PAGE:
Tribal youths from Jharkhand, Chhattisgarh get lessons in heritage, skills
Two hundred youngsters from the Maoist-affected areas of Jharkhand and Chhattisgarh were in Jaipur for the past one week and learned about various things ranging from Rajasthan’s architectural and cultural heritage to career avenuesUpdated: Dec 25, 2017 20:09 IST
Two hundred youngsters from the Maoist-affected areas of Jharkhand and Chhattisgarh were in Jaipur for the past one week and learned about various things ranging from Rajasthan’s architectural and cultural heritage to career avenues.
The youngsters, aged 18 to 25 years, were here under the 10th Tribal Youth Exchange Programme, which started on December 19 and concluded on Monday. The programme was a joint initiative of the union home ministry and the union ministry of youth affairs and sports.
“The idea behind the programme was to involve these youngsters in nation building. In addition, this helped in getting them exposure and was directed towards achieving parallel development of the areas they come from,” said Mahesh Kumar Sharma, district coordinator of Nehru Yuva Kendra, Jaipur, which managed the programme.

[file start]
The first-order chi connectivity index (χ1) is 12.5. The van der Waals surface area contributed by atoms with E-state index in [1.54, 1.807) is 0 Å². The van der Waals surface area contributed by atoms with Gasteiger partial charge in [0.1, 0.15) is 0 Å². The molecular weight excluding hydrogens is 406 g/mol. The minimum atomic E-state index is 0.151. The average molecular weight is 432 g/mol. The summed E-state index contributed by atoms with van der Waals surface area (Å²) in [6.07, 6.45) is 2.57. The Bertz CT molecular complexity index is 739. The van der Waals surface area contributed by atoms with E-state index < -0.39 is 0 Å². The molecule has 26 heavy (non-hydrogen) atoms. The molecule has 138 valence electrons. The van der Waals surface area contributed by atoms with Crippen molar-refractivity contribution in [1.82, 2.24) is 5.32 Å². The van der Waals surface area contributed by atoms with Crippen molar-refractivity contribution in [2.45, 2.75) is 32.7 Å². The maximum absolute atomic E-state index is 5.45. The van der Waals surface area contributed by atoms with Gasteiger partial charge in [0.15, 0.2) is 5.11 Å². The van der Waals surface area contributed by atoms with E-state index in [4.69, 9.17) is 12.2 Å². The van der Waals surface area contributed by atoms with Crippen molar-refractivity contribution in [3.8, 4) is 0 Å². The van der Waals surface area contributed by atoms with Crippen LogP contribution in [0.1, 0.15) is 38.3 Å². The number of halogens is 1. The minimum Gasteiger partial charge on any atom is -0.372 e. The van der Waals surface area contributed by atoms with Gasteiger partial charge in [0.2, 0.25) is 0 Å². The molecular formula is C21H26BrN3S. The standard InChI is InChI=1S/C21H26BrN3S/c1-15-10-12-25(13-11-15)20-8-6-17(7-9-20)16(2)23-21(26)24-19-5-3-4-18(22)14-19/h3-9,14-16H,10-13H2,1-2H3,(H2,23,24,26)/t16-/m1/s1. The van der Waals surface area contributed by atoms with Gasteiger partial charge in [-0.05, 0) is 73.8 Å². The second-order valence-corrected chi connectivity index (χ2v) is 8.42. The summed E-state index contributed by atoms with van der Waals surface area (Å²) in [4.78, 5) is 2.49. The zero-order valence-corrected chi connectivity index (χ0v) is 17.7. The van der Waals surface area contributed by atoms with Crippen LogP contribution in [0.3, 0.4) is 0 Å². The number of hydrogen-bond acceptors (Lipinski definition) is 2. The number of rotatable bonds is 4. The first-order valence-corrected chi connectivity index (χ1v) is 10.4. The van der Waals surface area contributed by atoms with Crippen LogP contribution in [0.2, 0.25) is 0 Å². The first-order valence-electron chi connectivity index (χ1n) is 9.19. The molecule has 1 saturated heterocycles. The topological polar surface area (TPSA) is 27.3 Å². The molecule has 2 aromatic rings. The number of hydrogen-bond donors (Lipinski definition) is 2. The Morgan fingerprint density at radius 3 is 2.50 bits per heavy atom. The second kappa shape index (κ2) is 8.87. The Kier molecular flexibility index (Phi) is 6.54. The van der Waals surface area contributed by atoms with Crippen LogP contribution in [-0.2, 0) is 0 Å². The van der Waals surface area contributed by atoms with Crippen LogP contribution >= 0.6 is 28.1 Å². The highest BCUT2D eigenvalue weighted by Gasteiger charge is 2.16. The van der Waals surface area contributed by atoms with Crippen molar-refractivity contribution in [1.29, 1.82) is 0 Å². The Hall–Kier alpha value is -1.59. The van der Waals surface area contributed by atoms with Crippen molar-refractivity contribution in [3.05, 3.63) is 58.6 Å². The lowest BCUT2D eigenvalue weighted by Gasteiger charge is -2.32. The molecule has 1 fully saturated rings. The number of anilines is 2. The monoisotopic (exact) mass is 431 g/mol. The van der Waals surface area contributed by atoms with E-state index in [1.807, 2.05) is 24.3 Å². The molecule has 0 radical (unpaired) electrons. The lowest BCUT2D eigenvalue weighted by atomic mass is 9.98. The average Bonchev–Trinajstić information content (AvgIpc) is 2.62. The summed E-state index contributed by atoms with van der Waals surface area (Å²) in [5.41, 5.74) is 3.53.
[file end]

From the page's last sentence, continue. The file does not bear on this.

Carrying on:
During the week, the youngsters attended lectures on various topics and visited the city monuments such as Amer fort, Jantar Mantar and Albert Hall Museum. They were also taken to Lalwas, where the 83rd battalion Central Reserve Police Force (CRPF) is stationed. They learnt about the riot control exercises by the CRPF officers.
At the Bhagwan Mahaveer Viklang Sahayta Samiti centre, the visitors learnt about Jaipur foot, an artificial limb that simulates natural limb functions. A physically challenged youth among the visitors was fitted with the Jaipur foot at the centre.
Manita Kumari (22), a student of MA History from Chatra, Jharkhand, said that she was overwhelmed by the welcome and attention she got in Jaipur. “The way people are welcomed here is impressive. We were also taught a lot of things and told to share the lessons back home,” said Kumari.
A youth from Chhattisgarh said that he found the culture of Rajasthan “generous” and the education level “high”. “I got to know that there are so many things we can do after Class 12 or even Class 10. I wanted to take a miniature elephant for home, but could not buy due to hurry,” said Sunil Kumar Gota (21), who hails from Narayanpur, Chhattisgarh and doing BA economics.
First Published: Dec 25, 2017 20:09 IST